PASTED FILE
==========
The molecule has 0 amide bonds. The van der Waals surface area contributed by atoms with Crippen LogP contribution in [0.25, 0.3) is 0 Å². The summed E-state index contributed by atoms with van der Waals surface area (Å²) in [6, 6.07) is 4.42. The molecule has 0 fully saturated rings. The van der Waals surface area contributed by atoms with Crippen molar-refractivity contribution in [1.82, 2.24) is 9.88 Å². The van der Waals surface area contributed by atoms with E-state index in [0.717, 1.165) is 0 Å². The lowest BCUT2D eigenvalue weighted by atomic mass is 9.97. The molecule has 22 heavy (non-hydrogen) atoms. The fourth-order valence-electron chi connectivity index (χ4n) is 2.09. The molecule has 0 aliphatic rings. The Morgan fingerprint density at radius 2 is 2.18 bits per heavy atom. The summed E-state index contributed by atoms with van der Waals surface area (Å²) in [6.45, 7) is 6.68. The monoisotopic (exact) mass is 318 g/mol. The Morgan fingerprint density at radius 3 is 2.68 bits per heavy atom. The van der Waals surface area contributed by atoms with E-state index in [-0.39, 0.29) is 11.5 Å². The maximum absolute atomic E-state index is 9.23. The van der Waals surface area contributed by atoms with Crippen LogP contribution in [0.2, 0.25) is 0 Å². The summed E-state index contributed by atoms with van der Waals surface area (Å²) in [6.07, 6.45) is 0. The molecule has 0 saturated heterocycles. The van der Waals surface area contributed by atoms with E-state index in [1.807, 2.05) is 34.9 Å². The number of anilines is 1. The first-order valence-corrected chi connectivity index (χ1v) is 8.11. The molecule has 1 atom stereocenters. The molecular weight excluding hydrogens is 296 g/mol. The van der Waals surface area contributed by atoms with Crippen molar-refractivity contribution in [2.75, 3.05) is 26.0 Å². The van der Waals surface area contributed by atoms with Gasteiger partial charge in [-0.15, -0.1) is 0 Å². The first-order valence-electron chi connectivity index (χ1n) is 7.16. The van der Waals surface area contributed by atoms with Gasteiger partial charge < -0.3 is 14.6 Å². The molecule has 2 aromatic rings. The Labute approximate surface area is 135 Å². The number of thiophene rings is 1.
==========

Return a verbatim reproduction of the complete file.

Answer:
The molecule has 0 amide bonds. The van der Waals surface area contributed by atoms with Crippen LogP contribution in [0.25, 0.3) is 0 Å². The summed E-state index contributed by atoms with van der Waals surface area (Å²) in [6, 6.07) is 4.42. The molecule has 0 fully saturated rings. The van der Waals surface area contributed by atoms with Crippen molar-refractivity contribution in [1.82, 2.24) is 9.88 Å². The van der Waals surface area contributed by atoms with E-state index in [0.717, 1.165) is 0 Å². The lowest BCUT2D eigenvalue weighted by atomic mass is 9.97. The molecule has 22 heavy (non-hydrogen) atoms. The fourth-order valence-electron chi connectivity index (χ4n) is 2.09. The molecule has 0 aliphatic rings. The Morgan fingerprint density at radius 2 is 2.18 bits per heavy atom. The summed E-state index contributed by atoms with van der Waals surface area (Å²) in [6.45, 7) is 6.68. The monoisotopic (exact) mass is 318 g/mol. The Morgan fingerprint density at radius 3 is 2.68 bits per heavy atom. The van der Waals surface area contributed by atoms with E-state index in [-0.39, 0.29) is 11.5 Å². The maximum absolute atomic E-state index is 9.23. The van der Waals surface area contributed by atoms with Crippen LogP contribution in [0.2, 0.25) is 0 Å². The summed E-state index contributed by atoms with van der Waals surface area (Å²) in [6.07, 6.45) is 0. The molecule has 0 saturated heterocycles. The van der Waals surface area contributed by atoms with E-state index in [1.807, 2.05) is 34.9 Å². The number of anilines is 1. The first-order valence-corrected chi connectivity index (χ1v) is 8.11. The molecule has 1 atom stereocenters. The molecular weight excluding hydrogens is 296 g/mol. The van der Waals surface area contributed by atoms with Crippen molar-refractivity contribution in [2.75, 3.05) is 26.0 Å². The van der Waals surface area contributed by atoms with Gasteiger partial charge in [-0.15, -0.1) is 0 Å². The first-order valence-electron chi connectivity index (χ1n) is 7.16. The van der Waals surface area contributed by atoms with Gasteiger partial charge < -0.3 is 14.6 Å². The molecule has 2 aromatic rings. The Labute approximate surface area is 135 Å². The number of thiophene rings is 1.